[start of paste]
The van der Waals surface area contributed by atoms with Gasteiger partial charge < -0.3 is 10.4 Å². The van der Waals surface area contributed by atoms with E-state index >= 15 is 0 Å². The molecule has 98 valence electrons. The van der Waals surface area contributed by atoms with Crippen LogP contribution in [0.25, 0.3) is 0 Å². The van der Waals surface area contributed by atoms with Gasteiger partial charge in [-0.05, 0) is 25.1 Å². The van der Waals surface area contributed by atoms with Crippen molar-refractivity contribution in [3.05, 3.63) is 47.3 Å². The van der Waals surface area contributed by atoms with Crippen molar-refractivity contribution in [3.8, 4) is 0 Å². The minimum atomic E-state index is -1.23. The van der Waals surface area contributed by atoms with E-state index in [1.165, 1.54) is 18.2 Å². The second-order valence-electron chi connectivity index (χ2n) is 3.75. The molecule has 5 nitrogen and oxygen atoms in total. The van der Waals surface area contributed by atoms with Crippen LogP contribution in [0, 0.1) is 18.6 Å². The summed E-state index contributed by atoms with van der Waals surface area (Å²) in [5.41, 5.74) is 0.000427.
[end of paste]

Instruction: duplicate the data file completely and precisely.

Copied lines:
The van der Waals surface area contributed by atoms with Gasteiger partial charge < -0.3 is 10.4 Å². The van der Waals surface area contributed by atoms with E-state index >= 15 is 0 Å². The molecule has 98 valence electrons. The van der Waals surface area contributed by atoms with Crippen LogP contribution in [0.25, 0.3) is 0 Å². The van der Waals surface area contributed by atoms with Gasteiger partial charge in [-0.05, 0) is 25.1 Å². The van der Waals surface area contributed by atoms with Crippen molar-refractivity contribution in [3.05, 3.63) is 47.3 Å². The van der Waals surface area contributed by atoms with Crippen molar-refractivity contribution in [3.8, 4) is 0 Å². The minimum atomic E-state index is -1.23. The van der Waals surface area contributed by atoms with E-state index in [1.165, 1.54) is 18.2 Å². The second-order valence-electron chi connectivity index (χ2n) is 3.75. The molecule has 5 nitrogen and oxygen atoms in total. The van der Waals surface area contributed by atoms with Crippen LogP contribution in [0, 0.1) is 18.6 Å². The summed E-state index contributed by atoms with van der Waals surface area (Å²) in [5.41, 5.74) is 0.000427.